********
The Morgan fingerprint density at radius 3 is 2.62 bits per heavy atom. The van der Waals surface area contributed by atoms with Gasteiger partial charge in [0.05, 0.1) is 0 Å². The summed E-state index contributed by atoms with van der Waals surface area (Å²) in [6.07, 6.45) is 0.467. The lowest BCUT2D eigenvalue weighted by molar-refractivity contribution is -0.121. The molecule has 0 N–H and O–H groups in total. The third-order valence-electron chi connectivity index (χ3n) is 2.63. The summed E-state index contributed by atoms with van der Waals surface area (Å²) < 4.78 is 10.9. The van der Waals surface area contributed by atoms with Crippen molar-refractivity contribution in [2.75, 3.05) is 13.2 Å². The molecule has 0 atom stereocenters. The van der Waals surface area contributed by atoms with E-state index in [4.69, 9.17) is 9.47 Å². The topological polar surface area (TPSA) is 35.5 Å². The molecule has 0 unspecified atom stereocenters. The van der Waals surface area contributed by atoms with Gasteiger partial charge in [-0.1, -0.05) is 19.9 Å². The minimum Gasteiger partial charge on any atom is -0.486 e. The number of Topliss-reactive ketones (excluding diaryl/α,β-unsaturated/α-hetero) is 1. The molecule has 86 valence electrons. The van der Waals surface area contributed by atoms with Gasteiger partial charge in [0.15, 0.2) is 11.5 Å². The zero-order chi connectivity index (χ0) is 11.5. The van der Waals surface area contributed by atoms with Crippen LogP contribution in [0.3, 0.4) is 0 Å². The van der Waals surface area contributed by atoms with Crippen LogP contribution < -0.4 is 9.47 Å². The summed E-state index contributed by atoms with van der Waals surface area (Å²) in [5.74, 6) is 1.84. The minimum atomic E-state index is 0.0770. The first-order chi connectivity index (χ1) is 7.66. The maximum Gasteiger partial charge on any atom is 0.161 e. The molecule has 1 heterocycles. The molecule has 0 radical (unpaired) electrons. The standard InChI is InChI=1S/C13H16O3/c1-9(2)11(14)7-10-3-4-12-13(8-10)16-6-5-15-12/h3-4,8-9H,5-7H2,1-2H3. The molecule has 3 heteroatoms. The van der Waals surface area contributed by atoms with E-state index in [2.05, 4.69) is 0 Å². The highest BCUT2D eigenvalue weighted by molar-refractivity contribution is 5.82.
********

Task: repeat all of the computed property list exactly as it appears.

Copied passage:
The Morgan fingerprint density at radius 3 is 2.62 bits per heavy atom. The van der Waals surface area contributed by atoms with Gasteiger partial charge in [0.05, 0.1) is 0 Å². The summed E-state index contributed by atoms with van der Waals surface area (Å²) in [6.07, 6.45) is 0.467. The lowest BCUT2D eigenvalue weighted by molar-refractivity contribution is -0.121. The molecule has 0 N–H and O–H groups in total. The third-order valence-electron chi connectivity index (χ3n) is 2.63. The summed E-state index contributed by atoms with van der Waals surface area (Å²) < 4.78 is 10.9. The van der Waals surface area contributed by atoms with Crippen molar-refractivity contribution in [2.75, 3.05) is 13.2 Å². The molecule has 0 atom stereocenters. The van der Waals surface area contributed by atoms with E-state index in [4.69, 9.17) is 9.47 Å². The topological polar surface area (TPSA) is 35.5 Å². The molecule has 0 unspecified atom stereocenters. The van der Waals surface area contributed by atoms with Gasteiger partial charge in [-0.1, -0.05) is 19.9 Å². The minimum Gasteiger partial charge on any atom is -0.486 e. The number of Topliss-reactive ketones (excluding diaryl/α,β-unsaturated/α-hetero) is 1. The molecule has 86 valence electrons. The van der Waals surface area contributed by atoms with Gasteiger partial charge in [0.15, 0.2) is 11.5 Å². The zero-order chi connectivity index (χ0) is 11.5. The van der Waals surface area contributed by atoms with Crippen LogP contribution in [0.3, 0.4) is 0 Å². The van der Waals surface area contributed by atoms with Crippen LogP contribution < -0.4 is 9.47 Å². The summed E-state index contributed by atoms with van der Waals surface area (Å²) in [5.74, 6) is 1.84. The minimum atomic E-state index is 0.0770. The first-order chi connectivity index (χ1) is 7.66. The maximum Gasteiger partial charge on any atom is 0.161 e. The molecule has 1 heterocycles. The molecule has 0 radical (unpaired) electrons. The standard InChI is InChI=1S/C13H16O3/c1-9(2)11(14)7-10-3-4-12-13(8-10)16-6-5-15-12/h3-4,8-9H,5-7H2,1-2H3. The molecule has 3 heteroatoms. The van der Waals surface area contributed by atoms with E-state index in [2.05, 4.69) is 0 Å². The highest BCUT2D eigenvalue weighted by molar-refractivity contribution is 5.82.